Anand is a restless 9-year-old boy and is in the habit of constantly moving his hands. He must move his hands about when he speaks. No amount of stopping by the parents helped. They spoke to the teachers at his school. The teachers then started to tell Anand not to move his hands and he was scolded publically in front of the class if he did it. Anand seemed unhappy, but his hand movement stopped. Simultaneously, his grades also dropped. The parents and teachers were unable to connect the two phenomena. The parents approached a counselor to find out what could be the cause of Anand’s dropping grades (after all they were laying the same amount of attention to his studies as before). Was there a problem with their child’s development?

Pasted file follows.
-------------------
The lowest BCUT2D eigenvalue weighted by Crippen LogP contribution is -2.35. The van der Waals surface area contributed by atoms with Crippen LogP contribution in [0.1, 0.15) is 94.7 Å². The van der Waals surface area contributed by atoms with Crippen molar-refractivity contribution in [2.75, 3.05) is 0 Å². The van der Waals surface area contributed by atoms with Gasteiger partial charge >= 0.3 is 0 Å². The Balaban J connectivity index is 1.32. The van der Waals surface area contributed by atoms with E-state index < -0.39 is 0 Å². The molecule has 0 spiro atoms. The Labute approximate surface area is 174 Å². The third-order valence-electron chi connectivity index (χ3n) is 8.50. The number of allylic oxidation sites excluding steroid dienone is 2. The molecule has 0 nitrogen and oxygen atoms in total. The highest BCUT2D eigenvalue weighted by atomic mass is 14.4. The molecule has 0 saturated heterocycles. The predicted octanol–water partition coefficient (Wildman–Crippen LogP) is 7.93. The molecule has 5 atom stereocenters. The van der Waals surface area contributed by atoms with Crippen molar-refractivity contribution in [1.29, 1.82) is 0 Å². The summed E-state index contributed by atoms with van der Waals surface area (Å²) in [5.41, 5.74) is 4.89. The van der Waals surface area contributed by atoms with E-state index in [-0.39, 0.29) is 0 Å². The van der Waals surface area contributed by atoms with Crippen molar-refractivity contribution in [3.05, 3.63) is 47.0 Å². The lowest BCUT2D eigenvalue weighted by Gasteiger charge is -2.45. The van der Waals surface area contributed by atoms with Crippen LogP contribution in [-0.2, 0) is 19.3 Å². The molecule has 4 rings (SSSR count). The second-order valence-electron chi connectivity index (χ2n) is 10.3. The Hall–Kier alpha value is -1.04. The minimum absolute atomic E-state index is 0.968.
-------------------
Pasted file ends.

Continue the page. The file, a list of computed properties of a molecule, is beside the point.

The counselor tried to establish the changes that had taken place in Anand’s environment. She found that he had been unhappy about not being allowed to move his hands while talking. So she asked his teacher if moving Anand’s hands in class was actually troubling the other children. The answer to this was “no”. So it was decided that Anand‘s hand movement should not be curtailed. Because it was actually helping him concentrate and form his words while he spoke. As long as hyperactivity and fidgeting are not accompanied by impairment, there is no need to fear the same. We asked Anand to hold a book to keep his hands busy. At the same time, we started rewarding him each time he didn’t show the same habit. He is happy again and his grades are back to where they were.
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